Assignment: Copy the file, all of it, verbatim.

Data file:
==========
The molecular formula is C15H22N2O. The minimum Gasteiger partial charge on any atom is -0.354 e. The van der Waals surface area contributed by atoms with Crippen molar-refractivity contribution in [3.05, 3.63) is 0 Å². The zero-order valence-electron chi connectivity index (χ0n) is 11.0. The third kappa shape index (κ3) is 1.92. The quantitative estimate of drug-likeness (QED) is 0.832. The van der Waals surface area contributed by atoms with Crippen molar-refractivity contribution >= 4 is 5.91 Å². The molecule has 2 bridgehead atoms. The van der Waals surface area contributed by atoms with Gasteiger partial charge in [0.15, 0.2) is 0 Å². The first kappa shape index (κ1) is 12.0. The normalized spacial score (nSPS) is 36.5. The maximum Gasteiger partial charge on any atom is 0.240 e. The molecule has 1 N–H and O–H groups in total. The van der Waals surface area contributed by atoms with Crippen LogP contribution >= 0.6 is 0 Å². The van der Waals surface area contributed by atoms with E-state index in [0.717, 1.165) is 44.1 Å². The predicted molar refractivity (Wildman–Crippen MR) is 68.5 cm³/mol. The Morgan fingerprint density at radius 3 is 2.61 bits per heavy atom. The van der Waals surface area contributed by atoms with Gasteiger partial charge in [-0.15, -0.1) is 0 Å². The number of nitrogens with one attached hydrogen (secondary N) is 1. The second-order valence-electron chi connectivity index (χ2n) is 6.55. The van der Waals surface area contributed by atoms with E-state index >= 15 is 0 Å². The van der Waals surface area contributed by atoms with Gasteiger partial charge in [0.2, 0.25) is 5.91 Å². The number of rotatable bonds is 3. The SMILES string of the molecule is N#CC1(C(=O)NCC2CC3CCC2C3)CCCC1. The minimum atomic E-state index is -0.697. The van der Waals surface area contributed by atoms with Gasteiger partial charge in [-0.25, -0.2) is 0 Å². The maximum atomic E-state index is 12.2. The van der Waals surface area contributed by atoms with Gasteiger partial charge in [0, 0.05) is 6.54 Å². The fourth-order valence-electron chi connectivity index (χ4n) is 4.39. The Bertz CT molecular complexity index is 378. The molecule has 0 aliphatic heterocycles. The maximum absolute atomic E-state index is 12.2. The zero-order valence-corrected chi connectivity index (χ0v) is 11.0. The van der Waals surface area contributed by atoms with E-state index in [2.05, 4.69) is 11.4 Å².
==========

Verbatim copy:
The molecular formula is C15H22N2O. The minimum Gasteiger partial charge on any atom is -0.354 e. The van der Waals surface area contributed by atoms with Crippen molar-refractivity contribution in [3.05, 3.63) is 0 Å². The zero-order valence-electron chi connectivity index (χ0n) is 11.0. The third kappa shape index (κ3) is 1.92. The quantitative estimate of drug-likeness (QED) is 0.832. The van der Waals surface area contributed by atoms with Crippen molar-refractivity contribution >= 4 is 5.91 Å². The molecule has 2 bridgehead atoms. The van der Waals surface area contributed by atoms with Gasteiger partial charge in [0.15, 0.2) is 0 Å². The first kappa shape index (κ1) is 12.0. The normalized spacial score (nSPS) is 36.5. The maximum Gasteiger partial charge on any atom is 0.240 e. The molecule has 1 N–H and O–H groups in total. The van der Waals surface area contributed by atoms with Crippen LogP contribution >= 0.6 is 0 Å². The van der Waals surface area contributed by atoms with E-state index in [0.717, 1.165) is 44.1 Å². The predicted molar refractivity (Wildman–Crippen MR) is 68.5 cm³/mol. The Morgan fingerprint density at radius 3 is 2.61 bits per heavy atom. The van der Waals surface area contributed by atoms with Gasteiger partial charge in [-0.15, -0.1) is 0 Å². The number of nitrogens with one attached hydrogen (secondary N) is 1. The second-order valence-electron chi connectivity index (χ2n) is 6.55. The van der Waals surface area contributed by atoms with E-state index >= 15 is 0 Å². The van der Waals surface area contributed by atoms with Gasteiger partial charge in [0.2, 0.25) is 5.91 Å². The number of rotatable bonds is 3. The SMILES string of the molecule is N#CC1(C(=O)NCC2CC3CCC2C3)CCCC1. The minimum atomic E-state index is -0.697. The van der Waals surface area contributed by atoms with Gasteiger partial charge in [-0.25, -0.2) is 0 Å². The maximum atomic E-state index is 12.2. The van der Waals surface area contributed by atoms with Gasteiger partial charge in [0, 0.05) is 6.54 Å². The fourth-order valence-electron chi connectivity index (χ4n) is 4.39. The Bertz CT molecular complexity index is 378. The molecule has 0 aliphatic heterocycles. The maximum absolute atomic E-state index is 12.2. The zero-order valence-corrected chi connectivity index (χ0v) is 11.0. The van der Waals surface area contributed by atoms with E-state index in [2.05, 4.69) is 11.4 Å².